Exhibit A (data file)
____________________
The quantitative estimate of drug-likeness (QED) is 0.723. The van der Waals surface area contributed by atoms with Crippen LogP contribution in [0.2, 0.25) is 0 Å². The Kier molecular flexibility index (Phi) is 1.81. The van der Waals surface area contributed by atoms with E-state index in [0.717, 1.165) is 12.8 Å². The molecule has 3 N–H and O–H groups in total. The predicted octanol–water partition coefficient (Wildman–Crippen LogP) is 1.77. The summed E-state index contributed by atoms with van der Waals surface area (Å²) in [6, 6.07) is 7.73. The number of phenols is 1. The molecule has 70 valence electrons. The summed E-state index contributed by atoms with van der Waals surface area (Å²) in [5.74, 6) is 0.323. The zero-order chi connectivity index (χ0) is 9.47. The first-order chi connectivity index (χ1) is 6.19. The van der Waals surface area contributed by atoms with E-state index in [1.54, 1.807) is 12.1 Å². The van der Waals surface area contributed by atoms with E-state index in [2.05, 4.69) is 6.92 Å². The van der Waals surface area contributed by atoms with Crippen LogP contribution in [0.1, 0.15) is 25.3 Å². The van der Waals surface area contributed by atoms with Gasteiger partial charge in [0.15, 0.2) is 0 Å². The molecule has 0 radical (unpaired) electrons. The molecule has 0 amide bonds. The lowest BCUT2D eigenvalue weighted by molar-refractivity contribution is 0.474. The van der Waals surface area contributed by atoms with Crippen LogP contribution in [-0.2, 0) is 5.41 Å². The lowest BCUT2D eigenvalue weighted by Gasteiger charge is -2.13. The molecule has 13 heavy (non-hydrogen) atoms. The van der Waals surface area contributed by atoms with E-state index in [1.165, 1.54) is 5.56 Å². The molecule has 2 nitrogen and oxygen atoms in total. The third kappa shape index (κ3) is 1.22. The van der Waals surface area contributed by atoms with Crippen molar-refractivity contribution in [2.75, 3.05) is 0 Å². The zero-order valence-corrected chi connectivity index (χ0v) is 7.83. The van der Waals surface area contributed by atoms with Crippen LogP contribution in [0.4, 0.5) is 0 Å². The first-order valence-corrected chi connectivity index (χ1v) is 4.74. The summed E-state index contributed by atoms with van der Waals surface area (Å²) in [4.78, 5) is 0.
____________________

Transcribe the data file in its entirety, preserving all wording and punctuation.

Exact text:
The quantitative estimate of drug-likeness (QED) is 0.723. The van der Waals surface area contributed by atoms with Crippen LogP contribution in [0.2, 0.25) is 0 Å². The Kier molecular flexibility index (Phi) is 1.81. The van der Waals surface area contributed by atoms with E-state index in [0.717, 1.165) is 12.8 Å². The molecule has 3 N–H and O–H groups in total. The predicted octanol–water partition coefficient (Wildman–Crippen LogP) is 1.77. The summed E-state index contributed by atoms with van der Waals surface area (Å²) in [6, 6.07) is 7.73. The number of phenols is 1. The molecule has 70 valence electrons. The summed E-state index contributed by atoms with van der Waals surface area (Å²) in [5.74, 6) is 0.323. The zero-order chi connectivity index (χ0) is 9.47. The first-order chi connectivity index (χ1) is 6.19. The van der Waals surface area contributed by atoms with E-state index in [1.54, 1.807) is 12.1 Å². The van der Waals surface area contributed by atoms with E-state index in [2.05, 4.69) is 6.92 Å². The van der Waals surface area contributed by atoms with Crippen LogP contribution in [0.1, 0.15) is 25.3 Å². The van der Waals surface area contributed by atoms with Gasteiger partial charge in [0.15, 0.2) is 0 Å². The molecule has 0 radical (unpaired) electrons. The molecule has 0 amide bonds. The lowest BCUT2D eigenvalue weighted by molar-refractivity contribution is 0.474. The van der Waals surface area contributed by atoms with Crippen LogP contribution in [-0.2, 0) is 5.41 Å². The lowest BCUT2D eigenvalue weighted by Gasteiger charge is -2.13. The molecule has 13 heavy (non-hydrogen) atoms. The van der Waals surface area contributed by atoms with E-state index in [1.165, 1.54) is 5.56 Å². The molecule has 2 nitrogen and oxygen atoms in total. The third kappa shape index (κ3) is 1.22. The van der Waals surface area contributed by atoms with Crippen molar-refractivity contribution in [2.75, 3.05) is 0 Å². The zero-order valence-corrected chi connectivity index (χ0v) is 7.83. The van der Waals surface area contributed by atoms with Crippen LogP contribution in [0.4, 0.5) is 0 Å². The first-order valence-corrected chi connectivity index (χ1v) is 4.74. The summed E-state index contributed by atoms with van der Waals surface area (Å²) in [4.78, 5) is 0.